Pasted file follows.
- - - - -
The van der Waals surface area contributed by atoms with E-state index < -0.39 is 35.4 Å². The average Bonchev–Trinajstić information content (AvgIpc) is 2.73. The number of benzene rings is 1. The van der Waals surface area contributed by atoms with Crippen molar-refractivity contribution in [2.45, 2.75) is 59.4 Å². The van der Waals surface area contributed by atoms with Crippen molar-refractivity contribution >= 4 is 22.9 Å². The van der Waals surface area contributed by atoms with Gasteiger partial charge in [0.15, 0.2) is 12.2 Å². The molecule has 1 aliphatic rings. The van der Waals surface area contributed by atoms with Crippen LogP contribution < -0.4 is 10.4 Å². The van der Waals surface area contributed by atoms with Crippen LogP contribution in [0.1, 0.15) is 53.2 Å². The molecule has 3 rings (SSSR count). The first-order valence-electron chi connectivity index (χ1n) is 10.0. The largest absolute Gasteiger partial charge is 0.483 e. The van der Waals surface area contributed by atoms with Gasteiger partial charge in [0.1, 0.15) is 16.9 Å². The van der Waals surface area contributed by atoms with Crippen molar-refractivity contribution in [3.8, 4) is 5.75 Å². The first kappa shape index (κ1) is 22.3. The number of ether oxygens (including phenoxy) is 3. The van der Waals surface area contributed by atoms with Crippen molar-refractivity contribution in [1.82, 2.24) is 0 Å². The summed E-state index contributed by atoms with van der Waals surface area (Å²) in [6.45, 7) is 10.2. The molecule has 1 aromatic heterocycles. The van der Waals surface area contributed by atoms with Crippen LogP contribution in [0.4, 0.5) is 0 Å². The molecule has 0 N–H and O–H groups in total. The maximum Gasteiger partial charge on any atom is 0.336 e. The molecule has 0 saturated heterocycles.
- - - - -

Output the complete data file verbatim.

The van der Waals surface area contributed by atoms with E-state index < -0.39 is 35.4 Å². The average Bonchev–Trinajstić information content (AvgIpc) is 2.73. The number of benzene rings is 1. The van der Waals surface area contributed by atoms with Crippen molar-refractivity contribution in [2.45, 2.75) is 59.4 Å². The van der Waals surface area contributed by atoms with Crippen molar-refractivity contribution >= 4 is 22.9 Å². The van der Waals surface area contributed by atoms with Gasteiger partial charge in [0.15, 0.2) is 12.2 Å². The molecule has 1 aliphatic rings. The van der Waals surface area contributed by atoms with Crippen LogP contribution < -0.4 is 10.4 Å². The van der Waals surface area contributed by atoms with Crippen LogP contribution in [0.1, 0.15) is 53.2 Å². The molecule has 3 rings (SSSR count). The first-order valence-electron chi connectivity index (χ1n) is 10.0. The largest absolute Gasteiger partial charge is 0.483 e. The van der Waals surface area contributed by atoms with Gasteiger partial charge in [0.1, 0.15) is 16.9 Å². The van der Waals surface area contributed by atoms with Crippen molar-refractivity contribution in [3.8, 4) is 5.75 Å². The first kappa shape index (κ1) is 22.3. The number of ether oxygens (including phenoxy) is 3. The van der Waals surface area contributed by atoms with Crippen molar-refractivity contribution in [1.82, 2.24) is 0 Å². The summed E-state index contributed by atoms with van der Waals surface area (Å²) in [6.45, 7) is 10.2. The molecule has 1 aromatic heterocycles. The van der Waals surface area contributed by atoms with Crippen LogP contribution in [0.4, 0.5) is 0 Å². The molecule has 0 N–H and O–H groups in total. The maximum Gasteiger partial charge on any atom is 0.336 e. The molecule has 0 saturated heterocycles.